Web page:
RFC 4594 – Configuration Guidelines for DiffServ Service Classes
RFC 4577 – OSPF as the Provider/Customer Edge Protocol for BGP/MPLS IP Virtual Private Networks (VPNs)
This is a free resource and the RFCs are written by some of the smartest people in
the industry so don’t forget to use them.
If you decide to go for INE then don’t forget to use IEOC which is the
user community (forum) where you can ask questions about labs and most of what you
want to ask will already have been asked by someone previously. You will probably
find my face on a lot of threads in there 🙂
When you do Vol2 labs don’t be too strict about grading yourself. Your solution can be just as
valid as long as you don’t break any restrictions. Also try to get into the habit of doing
alternate solutions and throw some extra stuff in there to make you think a bit more. When
you start a lab you should not start typing immieditaly. Read through the entire lab and
look for dependencies. Do you need to run IPv6 on 3560? Might as well change the SDM
profile and reload at once. You don’t really want to reload when you have a stable
topology. While the switches are reloading you can do your VLAN config in Notepad or
something else. The CCIE lab is about being smart and effective, typing fast helps
but is not necessary to pass the lab.
Troubleshooting is a big part of the CCIE lab. You have a 2h session with just
troubleshooting and expect to at least mess something up during your config section
as well. Many people ask: How do I learn troubleshooting? The answer is: You don’t!
You can’t just practice troubleshooting like it was a separate skill. You need to
know the protocols! In some ways the troubleshooting is more difficult because you
already have a network running and you must understand what is going on in it.
You need to use the right tools and you need to know how the output looks like.
Sometimes you might have to match output to get something correct.
INE has some cool stuff coming up with their new TS racks. Other than that
I recommend that you make troubleshooting something you do regularly.
If you get stuck on something try to figure it out by yourself first and
use the proper tools before looking for a simple solution. What I did before my
2nd lab attempt was to configure a lof of different technologies like OSPF, EIGRP,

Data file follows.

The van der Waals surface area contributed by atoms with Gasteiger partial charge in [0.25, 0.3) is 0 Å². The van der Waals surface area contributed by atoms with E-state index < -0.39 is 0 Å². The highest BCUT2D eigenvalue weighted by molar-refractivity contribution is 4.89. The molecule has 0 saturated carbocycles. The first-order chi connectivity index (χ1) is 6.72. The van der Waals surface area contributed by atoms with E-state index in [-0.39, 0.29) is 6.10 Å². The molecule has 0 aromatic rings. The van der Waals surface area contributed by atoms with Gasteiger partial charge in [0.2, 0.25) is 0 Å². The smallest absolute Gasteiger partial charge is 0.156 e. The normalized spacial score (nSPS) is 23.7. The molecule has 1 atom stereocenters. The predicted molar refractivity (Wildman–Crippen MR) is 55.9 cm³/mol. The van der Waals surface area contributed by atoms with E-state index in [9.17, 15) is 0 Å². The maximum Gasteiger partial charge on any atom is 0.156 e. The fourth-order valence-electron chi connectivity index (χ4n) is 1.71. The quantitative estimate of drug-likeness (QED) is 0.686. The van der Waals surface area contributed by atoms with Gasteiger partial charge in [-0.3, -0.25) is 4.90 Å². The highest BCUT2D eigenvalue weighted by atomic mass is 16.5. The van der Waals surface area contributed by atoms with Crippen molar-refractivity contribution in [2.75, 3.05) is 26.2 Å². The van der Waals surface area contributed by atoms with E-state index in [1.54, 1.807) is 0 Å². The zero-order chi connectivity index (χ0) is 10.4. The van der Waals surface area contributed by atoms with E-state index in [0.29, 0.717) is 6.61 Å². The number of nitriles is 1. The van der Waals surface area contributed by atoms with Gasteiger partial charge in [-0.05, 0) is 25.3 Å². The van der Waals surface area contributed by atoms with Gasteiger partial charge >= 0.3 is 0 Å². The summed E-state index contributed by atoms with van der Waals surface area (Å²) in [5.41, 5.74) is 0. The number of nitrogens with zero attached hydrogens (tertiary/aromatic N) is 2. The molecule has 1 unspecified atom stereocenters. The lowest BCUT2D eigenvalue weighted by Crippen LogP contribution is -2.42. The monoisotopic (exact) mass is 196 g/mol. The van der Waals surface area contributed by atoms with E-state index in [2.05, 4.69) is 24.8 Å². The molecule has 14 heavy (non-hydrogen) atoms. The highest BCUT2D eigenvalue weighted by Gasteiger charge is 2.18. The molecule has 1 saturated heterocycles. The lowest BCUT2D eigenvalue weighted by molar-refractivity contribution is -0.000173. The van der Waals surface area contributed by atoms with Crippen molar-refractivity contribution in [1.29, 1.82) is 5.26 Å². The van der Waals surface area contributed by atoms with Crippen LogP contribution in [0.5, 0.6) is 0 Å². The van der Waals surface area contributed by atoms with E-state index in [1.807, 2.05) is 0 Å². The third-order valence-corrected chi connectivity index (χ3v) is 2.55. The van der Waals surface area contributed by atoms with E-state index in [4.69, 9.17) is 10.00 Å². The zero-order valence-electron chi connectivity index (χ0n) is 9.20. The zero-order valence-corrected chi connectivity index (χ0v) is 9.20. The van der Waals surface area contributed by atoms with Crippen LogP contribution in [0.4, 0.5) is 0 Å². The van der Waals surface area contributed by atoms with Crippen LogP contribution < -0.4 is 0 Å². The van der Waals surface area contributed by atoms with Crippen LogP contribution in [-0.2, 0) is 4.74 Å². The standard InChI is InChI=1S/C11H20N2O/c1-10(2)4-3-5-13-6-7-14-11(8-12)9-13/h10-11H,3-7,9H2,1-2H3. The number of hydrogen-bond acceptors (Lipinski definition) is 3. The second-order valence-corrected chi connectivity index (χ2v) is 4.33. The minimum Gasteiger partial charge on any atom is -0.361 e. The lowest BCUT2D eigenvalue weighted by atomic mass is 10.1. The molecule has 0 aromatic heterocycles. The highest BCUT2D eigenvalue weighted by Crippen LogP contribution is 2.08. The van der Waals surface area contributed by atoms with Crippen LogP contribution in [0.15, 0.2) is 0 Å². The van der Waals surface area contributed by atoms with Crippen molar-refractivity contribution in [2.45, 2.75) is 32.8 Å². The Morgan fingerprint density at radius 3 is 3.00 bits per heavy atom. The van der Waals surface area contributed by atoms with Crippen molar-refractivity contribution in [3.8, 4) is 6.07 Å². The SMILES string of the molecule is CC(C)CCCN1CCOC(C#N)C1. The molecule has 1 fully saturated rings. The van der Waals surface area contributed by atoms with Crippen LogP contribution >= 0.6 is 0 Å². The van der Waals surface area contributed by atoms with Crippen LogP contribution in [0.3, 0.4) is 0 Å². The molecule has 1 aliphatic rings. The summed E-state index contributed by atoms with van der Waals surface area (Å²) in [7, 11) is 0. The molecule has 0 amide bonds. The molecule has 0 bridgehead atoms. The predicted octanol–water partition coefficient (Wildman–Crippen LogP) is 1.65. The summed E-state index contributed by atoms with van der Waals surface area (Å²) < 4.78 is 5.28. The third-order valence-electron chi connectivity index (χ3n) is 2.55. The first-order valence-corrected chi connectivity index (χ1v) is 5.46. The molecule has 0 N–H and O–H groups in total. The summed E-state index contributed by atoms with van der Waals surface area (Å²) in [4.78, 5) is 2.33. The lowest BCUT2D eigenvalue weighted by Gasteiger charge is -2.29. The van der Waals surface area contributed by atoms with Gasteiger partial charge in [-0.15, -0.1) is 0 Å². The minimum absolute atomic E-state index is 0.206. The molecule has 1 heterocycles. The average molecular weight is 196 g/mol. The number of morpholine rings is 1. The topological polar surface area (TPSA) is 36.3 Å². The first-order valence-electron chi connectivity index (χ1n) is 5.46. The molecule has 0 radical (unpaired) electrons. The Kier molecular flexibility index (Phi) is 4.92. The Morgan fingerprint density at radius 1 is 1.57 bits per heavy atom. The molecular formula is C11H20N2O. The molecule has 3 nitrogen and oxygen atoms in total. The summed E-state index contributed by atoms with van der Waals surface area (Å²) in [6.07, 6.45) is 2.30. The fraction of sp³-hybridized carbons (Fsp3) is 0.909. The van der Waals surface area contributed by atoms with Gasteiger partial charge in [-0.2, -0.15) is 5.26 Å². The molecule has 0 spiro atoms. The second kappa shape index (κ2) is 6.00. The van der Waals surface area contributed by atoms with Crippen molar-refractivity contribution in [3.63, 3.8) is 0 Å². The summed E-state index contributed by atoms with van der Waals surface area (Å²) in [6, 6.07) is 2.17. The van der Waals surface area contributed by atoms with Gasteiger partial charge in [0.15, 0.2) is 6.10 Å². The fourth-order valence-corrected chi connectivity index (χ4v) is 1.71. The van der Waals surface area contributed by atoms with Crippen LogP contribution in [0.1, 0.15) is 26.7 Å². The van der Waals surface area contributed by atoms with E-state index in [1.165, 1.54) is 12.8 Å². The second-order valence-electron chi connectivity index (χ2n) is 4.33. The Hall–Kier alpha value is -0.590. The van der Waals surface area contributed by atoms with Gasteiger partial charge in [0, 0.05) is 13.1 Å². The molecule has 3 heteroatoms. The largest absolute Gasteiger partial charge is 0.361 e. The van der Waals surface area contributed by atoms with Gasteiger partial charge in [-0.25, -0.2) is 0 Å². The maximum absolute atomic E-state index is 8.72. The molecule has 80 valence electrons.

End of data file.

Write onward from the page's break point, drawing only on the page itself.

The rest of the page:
MPLS, BGP, Multicast etc etc. I made a working topology, this in itself is
good practice. If you can’t configure a topology without someone holding your hand
then your are not ready. Then I would try to break things and looked at what happened.
For MPLS, what happens if you disable CEF? What happens when you have a duplicate RID
in OSPF? Is the behaviour the same when you are running EIGRP? This worked very well
for me and for my last 2 attempts I had no issues with the TS section.
Always remember that the network was functioning and then something was altered
to make it break. You need to solve the core issue and not work around the issue.
As I mentioned earlier you don’t want to stop reading books just because you are labbing.
Here are some of the books I read for lab preparation:
OSPF: Anatomy of an Internet Routing Protocol
QOS-Enabled Networks: Tools and Foundations
Interdomain Multicast Routing: Practical Juniper Networks and Cisco Systems Solutions
MPLS-Enabled Applications: Emerging Developments and New Technologies
So that is another 268$ of books. Now I did not actually buy all these books. I got a Safari
account as well which is really nice. It costs a bit but then you have all the books you need.
Every lab attempt costs around 1800$ I need to go fly to Brussels and spend one night there.
Flying usually costs around 500$ Room for a night maybe 250$ Then you need to eat
something and maybe get a cab etc. So each attempt costs around 2600$
I passed in my 3rd attempt so that is 2600$ * 3 = 7800$
If we sum it all together:
Written exam 350$
Rack rental 500$
3x lab attempts 7800$
I did not include the bootcamp in this since I consider that
optional. But everyone needs books/workbooks and of course to take the tests. If you
live nearer a testing center you can save some on the lab attempts. Hopefully you can
pass in your first or second attempt but the average is somewhere around two to four
attempts before passing. So before starting your journey you should budget for 10-15k
to earn your CCIE. Hopefully if you are lucky as I have been your employer will fund
some/all of the costs but that is no given.
Finally, there is really no way of knowing when you are ready to go to the lab except
for going to the lab and finding out. Mock labs will give you some rough guidance
but it’s not 100% accuracte because you can never simulate the stress fully. What
I do recommend is that you try to get as comfortable as possibly by simulating the
test environment. Practice using only one monitor, use PuTTY, use a US keyboard.
Check out the lab exam demo before you go to the lab. Anything that can help
easen the stress a bit on the lab day will be good.
I hope this post gave you some insight to studying and that becoming a CCIE is
indeed expensive. Hopefully it is all worth it in the end 🙂